On December 8, 1968, Douglas Engelbart sat in front of a crowd of 1,000 in San Francisco, ready to introduce networked computing to the world. Engelbart was no Steve Jobs. He was a shy engineer with no marketing background. His goal was to speak directly to other engineers, showing them that they could use computers in new ways to solve complex human problems.
That message was radical enough in 1968. Most programmers of the day used punch cards to carry out quantitative tasks like tabulating census data, writing banking code or calculating a missile’s trajectory. Even in the futuristic 2001: A Space Odyssey, which came out in April 1968, the HAL 9000 was an enhanced version of the same thing. It could play chess and make small talk with crew members (and ultimately sabotage the whole mission), but its job was still to compute numbers and run systems. HAL didn’t give its users a way to write, design or collaborate on documents.
Engelbart didn’t just come up with the notion of using computers to solve the urgent and multifaceted problems facing humanity. He also gave the first-ever live demonstration of networked personal computing. Today, it’s known as “the mother of all demos,” a precursor to every technology presentation that’s happened since—and arguably more ambitious than any of them.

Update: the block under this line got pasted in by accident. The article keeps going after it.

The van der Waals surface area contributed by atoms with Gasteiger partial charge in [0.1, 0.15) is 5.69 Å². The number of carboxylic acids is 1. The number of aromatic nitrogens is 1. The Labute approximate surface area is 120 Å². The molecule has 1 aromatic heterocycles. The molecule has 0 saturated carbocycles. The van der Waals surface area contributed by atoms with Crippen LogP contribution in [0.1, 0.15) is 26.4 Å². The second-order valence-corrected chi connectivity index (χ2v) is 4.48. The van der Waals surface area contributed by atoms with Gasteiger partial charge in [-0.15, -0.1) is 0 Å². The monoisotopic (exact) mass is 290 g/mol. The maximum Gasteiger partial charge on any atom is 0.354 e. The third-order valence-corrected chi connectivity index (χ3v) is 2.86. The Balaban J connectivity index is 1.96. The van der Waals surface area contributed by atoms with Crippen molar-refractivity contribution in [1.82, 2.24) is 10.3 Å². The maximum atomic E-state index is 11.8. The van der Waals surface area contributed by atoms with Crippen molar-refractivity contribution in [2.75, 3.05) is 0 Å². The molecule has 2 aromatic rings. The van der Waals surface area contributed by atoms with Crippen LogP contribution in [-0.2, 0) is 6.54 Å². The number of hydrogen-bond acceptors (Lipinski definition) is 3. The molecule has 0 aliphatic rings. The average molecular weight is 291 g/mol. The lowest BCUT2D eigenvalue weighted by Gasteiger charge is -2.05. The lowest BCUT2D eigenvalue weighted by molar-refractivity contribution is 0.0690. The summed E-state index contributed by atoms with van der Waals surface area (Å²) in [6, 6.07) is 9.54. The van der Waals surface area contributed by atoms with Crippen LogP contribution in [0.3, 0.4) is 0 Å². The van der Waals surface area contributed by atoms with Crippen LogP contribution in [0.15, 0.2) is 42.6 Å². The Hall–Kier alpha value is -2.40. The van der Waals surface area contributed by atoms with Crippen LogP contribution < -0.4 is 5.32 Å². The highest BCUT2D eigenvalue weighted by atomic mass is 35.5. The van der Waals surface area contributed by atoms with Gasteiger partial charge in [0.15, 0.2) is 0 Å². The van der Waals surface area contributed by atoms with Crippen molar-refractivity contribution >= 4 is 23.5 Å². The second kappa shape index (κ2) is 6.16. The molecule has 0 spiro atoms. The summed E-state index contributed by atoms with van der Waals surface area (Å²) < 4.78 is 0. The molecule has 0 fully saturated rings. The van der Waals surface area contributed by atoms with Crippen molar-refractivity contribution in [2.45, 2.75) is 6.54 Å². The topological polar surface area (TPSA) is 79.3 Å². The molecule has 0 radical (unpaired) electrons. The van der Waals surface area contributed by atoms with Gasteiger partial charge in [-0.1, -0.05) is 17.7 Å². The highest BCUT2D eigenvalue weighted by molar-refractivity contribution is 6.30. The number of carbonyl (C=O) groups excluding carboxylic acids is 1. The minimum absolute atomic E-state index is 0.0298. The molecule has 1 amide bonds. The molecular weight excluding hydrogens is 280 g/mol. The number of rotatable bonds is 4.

When Engelbart walked onstage, he was wearing a headset with a microphone so he could talk to other members of his team at the Stanford Research Institute in Menlo Park. Engelbart’s team ran 30 miles of cables over the highways and to San Francisco. In order to project the demo onto a 22-foot by 18-foot screen, they’d borrowed a projector from NASA.
Engelbart started with a provocative question: “If in your office, you, as an intellectual worker, were supplied with a computer display backed up by a computer that was alive for you all day, and was instantly responsive to every action you have—how much value could you derive from that?”
Then he began to type, using a keyboard with numbers and letters instead of inputting information with a punch card. Text appeared on the screen: Word word word word. “If I make some mistakes, I can back up a little bit,” he noted, proudly showing off his new delete function. He announced that he was going to save the document. “Oh, I need a name,” he explained, and titled it “Sample File.” He showed that he could copy the text—and paste it again and again.
Next, Engelbart pulled up a shopping list onto the screen: apples, bananas, soup, beans. He moved the items up and down the list with simple clicks, organizing produce with produce, canned goods with canned goods, dairy with dairy.
“But there’s another thing I can do,” he declared. He pulled up a map of his route home, with stops along the way. “Library. What am I supposed to do there?” he asked. A click on the word Library pulled up another list. “Oh, I see. Overdue books.” He went back to the map and clicked on the word Drugstore. Another list popped up, showing items like aspirin and Chapstick.